Here's an excerpt from a recent newsletter to clients:
Here’s some great advice from a veteran manager:
“Do your homework, research the station where you are applying for a position. (I always ask "what do you know about our station?) You would be amazed at how many applicants don't have an answer.
What not to do:
1) Your first question during the job interview should not be about time off.
2) Don’t be critical of any of your former (or current) employers or co-workers.
And always use common sense: give yourself extra time, to be on time, for your interview.“
Clients ask all the time, “Is it normal for them to do this?” “Is it normal for an interviewer to....”
Learn this right now: there is no NORMAL. Every shop and every manager is unique in their process of interviewing candidates. Some will spend thirty minutes with you. Some will spend three hours with you. Others will have you spend twenty minutes with one person, then twenty with another, and twenty with another, etc. Be prepared to roll with the flow.
Because about 70% of all interviews (by our clients) are followed by offers (usually in the next two weeks), we suggest you get a few estimates from moving companies now. It’s easier for us to get the relo money we need if we are armed with those in advance. Ask for “guaranteed” or “binding” estimates.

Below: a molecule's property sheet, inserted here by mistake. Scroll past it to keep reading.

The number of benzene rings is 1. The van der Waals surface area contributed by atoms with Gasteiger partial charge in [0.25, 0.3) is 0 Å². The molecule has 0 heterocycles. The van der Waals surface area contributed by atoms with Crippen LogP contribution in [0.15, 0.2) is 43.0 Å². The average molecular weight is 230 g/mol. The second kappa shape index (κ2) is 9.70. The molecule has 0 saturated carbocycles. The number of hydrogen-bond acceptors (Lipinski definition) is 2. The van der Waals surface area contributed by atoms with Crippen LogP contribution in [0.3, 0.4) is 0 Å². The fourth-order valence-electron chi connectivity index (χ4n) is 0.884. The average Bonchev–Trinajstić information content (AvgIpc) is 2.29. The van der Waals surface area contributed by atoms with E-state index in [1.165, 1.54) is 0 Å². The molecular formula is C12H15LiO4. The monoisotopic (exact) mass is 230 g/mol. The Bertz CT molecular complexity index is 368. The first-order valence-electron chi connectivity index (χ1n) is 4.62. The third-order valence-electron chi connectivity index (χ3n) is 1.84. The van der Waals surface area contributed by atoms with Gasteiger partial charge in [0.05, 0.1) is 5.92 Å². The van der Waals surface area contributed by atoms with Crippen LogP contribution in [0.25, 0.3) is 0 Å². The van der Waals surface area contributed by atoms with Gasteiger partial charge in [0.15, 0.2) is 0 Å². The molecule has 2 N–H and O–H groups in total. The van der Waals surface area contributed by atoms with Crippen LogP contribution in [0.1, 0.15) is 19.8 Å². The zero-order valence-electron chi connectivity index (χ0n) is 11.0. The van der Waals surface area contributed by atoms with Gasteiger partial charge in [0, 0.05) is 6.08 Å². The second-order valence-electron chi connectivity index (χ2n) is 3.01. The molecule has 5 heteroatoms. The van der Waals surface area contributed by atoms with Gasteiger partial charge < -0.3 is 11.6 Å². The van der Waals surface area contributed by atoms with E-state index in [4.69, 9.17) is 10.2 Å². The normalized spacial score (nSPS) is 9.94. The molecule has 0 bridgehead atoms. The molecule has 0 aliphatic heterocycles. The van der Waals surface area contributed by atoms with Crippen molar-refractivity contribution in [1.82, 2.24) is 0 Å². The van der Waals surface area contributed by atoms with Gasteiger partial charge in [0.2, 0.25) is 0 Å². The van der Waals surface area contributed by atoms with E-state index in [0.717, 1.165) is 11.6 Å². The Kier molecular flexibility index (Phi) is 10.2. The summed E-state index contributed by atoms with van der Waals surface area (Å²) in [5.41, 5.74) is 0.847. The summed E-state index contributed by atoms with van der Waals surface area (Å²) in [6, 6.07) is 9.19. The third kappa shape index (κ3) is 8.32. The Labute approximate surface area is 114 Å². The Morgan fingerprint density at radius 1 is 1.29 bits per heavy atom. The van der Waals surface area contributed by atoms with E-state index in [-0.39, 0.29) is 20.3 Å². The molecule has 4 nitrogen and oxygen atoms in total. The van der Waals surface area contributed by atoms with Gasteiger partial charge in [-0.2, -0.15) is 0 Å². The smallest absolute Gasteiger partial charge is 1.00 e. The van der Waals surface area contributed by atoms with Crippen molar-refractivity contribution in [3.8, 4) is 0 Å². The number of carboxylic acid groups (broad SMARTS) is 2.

Please don't change your appearance before an interview. Managers want you to step into the station looking like what they have seen on tape. If you change your hairstyle, let us prepare them for the new "do" by sending them some tape of it. Or, at the very least, phoning them to warn you may look a little different when you arrive. Managers do not like surprises.
Dress for work. Do not dress casually unless they tell you to.
Don’t wear green. This one is a mystery to me, but I had a manager once tell me, “Make sure your clients don’t wear green.” I don’t think it had anything to do with the client being in front of a green wall, either. So, if one said it, there are probably ten more thinking it. Don’t take a chance: don’t wear green.
Be prepared for the possibility of a background check. That might include a check of your driving record and college transcripts. As for the driving record, a DUI or DWI in the past three years will disqualify you from most jobs. As for the college transcript, be sure your college will acknowledge you have a degree. We once had a manager discover that our client’s university said she did attend there, but they did not have her listed as a graduate.